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Hi,Very interesting...I have no PPL or above, but have flown Cessnas and Pipers from the right seat quite lot, with no problems.I had a go in a full-motion, level D MD-11 simulator 6 months ago.Did a few approaches and takeoffs and landed without a problem.I admit that it was quite different from what I expected but IMO it wasn't anything so special you all keep talking about. Airplanes are airplanes, regardless of how big they are. The basic functions and laws apply to airliners as well as C172s.I think that given the right plane (say 767) and some time to analyze the situation, I would have no problem bringing the beast down.Tell me if I'm missing something, but here's an example, and I'll use the 767 as I'm a PIC767 fanatic ;):Both pilots out, plane flying on AP.- Left seat, check that AP is on and check also what it's doing from the FMC, MCP etc.- OK, we're on LNAV and VNAV modes cruizing along the route seen in FMC, FL380- contact ATC and declare an emergency- I would be given instructions to change to another frequency and would soon be given instructions by a real 767 pilot.- 50% chance is that I would be given instructions to reprogram new waypoint to FMC, once the real pilot knew that I'm familiar with it.But I still wouldn't do it "alone" as the pilot would still get me through every step of the reprogramming to minimize all errors.- 50% chance is that I would be only given instructions to use MCP hdg sel, ALT (V/S) and speed modes, since it's more simple that way.I really don't know which would it be, FMC or direct MCP modes, but in autopilot definately. _All the way_.- I would be directed into a CAT III airfield/rwy and be setup for an autoland. I would only have to use: * FMC (if not for programming, then at least checks for fuel, app speeds etc) * gear lever * flaps lever * autobrake switch * speedbrake lever * MCP as a whole + Nav1 freq/crs selectors * Transponder (to code 7500 I believe)In short:1. check that plane stable on AP (A/T on, F/D on, _some_ lateral and vertical modes on), and contact ATC and get instructions from ATC and a pilot and do the following with their help:2. check fuel and position from FMC (also check warning lights on panel)3. squawk 75004. hdg sel in MCP (what I'm told)5. ALT and V/S in MCP (what I'm told)6. speed in MCP (again, what I'm told)7. lower flaps at appropriate speeds 8. tune given CAT III ILS rwy data in Nav1 (freq/crs)9. select ILS display10. capture loc, gs / activate APP-mode11. lower gear at appropriate phase12. arm autobrake (max) and speedbrake 13. activate L,C,R autopilots above 1500 AGL14. check final approach speed from FMC, dial it.15a enjoy the ride down and check the "become a hero" in after landing checks ;)15b try to use reverser thrust (might be a little tricky mechanically tho, but odds are that the rwy is so long that brakes are enough to do the trick)ALL THE TIME MONITOR AIRSPEED AND ALTITUDEThe list above seems premeditated (!) and something that would be very difficult to remember etc., but I really don't think that it would be more difficult than that.With a plane other than 767 (or other than a Boeing), it would be (for me at least) a different story.Comments?cheers,Tero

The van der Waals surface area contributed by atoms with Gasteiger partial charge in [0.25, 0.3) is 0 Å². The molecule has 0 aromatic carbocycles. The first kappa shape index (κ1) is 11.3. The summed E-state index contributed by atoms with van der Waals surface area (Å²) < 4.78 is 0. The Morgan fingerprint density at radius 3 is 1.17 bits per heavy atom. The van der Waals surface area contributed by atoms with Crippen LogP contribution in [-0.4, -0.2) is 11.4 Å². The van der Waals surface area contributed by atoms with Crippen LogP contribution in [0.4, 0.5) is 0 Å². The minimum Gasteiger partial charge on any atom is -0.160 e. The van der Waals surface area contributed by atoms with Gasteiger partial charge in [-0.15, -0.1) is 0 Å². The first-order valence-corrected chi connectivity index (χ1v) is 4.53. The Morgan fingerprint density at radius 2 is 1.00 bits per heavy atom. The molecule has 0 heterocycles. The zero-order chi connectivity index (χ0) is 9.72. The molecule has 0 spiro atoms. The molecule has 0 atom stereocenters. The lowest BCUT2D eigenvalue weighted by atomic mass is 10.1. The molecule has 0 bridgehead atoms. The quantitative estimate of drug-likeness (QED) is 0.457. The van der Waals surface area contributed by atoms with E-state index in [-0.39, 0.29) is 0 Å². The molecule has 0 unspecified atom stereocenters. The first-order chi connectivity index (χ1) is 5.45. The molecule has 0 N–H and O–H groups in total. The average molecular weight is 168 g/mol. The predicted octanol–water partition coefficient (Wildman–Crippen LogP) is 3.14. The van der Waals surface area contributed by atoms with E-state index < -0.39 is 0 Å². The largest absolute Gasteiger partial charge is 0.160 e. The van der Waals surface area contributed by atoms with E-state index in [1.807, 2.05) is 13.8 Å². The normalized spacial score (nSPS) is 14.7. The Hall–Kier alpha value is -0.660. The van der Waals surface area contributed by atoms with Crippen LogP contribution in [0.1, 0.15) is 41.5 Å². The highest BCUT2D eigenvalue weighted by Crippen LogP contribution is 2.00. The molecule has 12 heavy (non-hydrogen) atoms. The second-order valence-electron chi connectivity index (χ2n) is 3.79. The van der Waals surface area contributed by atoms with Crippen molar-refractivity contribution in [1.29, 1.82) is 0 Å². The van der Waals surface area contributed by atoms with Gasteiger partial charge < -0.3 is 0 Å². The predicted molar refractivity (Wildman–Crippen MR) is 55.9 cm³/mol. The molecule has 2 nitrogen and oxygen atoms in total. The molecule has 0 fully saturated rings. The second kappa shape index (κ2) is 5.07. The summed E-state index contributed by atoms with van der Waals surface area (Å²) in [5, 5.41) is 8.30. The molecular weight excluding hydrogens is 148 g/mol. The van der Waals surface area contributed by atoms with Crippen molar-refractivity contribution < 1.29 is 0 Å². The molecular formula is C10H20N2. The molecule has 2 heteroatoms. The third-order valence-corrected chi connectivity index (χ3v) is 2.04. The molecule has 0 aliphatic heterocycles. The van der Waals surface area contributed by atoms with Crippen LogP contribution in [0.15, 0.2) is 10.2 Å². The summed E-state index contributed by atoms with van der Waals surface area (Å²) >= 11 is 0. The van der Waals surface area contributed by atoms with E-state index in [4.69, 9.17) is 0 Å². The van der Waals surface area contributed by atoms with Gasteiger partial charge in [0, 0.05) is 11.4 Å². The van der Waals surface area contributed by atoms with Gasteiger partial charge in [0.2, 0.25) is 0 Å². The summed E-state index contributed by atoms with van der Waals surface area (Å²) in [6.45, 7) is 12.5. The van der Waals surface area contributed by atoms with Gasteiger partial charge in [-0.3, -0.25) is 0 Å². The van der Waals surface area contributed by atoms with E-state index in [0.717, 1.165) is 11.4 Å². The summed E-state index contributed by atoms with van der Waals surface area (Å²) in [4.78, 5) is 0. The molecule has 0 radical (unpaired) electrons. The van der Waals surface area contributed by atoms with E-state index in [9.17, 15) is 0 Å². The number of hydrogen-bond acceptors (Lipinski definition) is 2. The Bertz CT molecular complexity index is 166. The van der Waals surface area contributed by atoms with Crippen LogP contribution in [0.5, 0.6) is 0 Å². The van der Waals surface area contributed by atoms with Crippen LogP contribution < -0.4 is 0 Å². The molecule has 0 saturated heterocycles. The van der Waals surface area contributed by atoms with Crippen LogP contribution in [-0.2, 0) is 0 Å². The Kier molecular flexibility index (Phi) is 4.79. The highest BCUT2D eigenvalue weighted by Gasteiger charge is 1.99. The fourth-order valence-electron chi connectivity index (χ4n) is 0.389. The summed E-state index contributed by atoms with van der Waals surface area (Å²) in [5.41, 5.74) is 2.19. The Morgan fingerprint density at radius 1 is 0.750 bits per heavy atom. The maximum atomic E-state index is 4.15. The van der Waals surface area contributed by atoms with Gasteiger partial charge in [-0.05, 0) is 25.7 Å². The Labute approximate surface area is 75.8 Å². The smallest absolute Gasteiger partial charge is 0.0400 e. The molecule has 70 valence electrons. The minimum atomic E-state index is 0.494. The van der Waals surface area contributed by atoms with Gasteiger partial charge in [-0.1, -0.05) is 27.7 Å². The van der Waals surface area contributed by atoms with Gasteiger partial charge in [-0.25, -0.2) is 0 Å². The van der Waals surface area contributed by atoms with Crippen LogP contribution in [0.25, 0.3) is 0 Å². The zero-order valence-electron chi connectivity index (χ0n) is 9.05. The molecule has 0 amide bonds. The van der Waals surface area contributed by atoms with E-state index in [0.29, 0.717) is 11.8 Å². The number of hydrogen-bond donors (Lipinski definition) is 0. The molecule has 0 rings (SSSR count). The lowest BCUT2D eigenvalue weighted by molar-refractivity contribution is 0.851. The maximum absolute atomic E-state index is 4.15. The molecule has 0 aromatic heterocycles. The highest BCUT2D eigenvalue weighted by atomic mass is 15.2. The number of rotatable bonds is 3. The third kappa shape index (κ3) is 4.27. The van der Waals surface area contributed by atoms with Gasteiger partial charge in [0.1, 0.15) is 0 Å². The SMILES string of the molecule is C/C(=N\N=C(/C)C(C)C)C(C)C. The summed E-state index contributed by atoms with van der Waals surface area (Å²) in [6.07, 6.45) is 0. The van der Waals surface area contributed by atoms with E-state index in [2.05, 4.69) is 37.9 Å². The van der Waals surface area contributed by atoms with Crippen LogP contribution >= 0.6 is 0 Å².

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One comment. Don't squawk 7500. That would be "hijack". You're thinking of 7700, "emergency".

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If you fly any type of aircraft you might have a chance..if you are only a sim pilot..no matter how many million hrs in FS you have..no chance-trust me guys you wont be able to locate the runway!!! airport looks very vague from up there!! leave alone throttle, perspective, flare etc, etcSantanu Nandy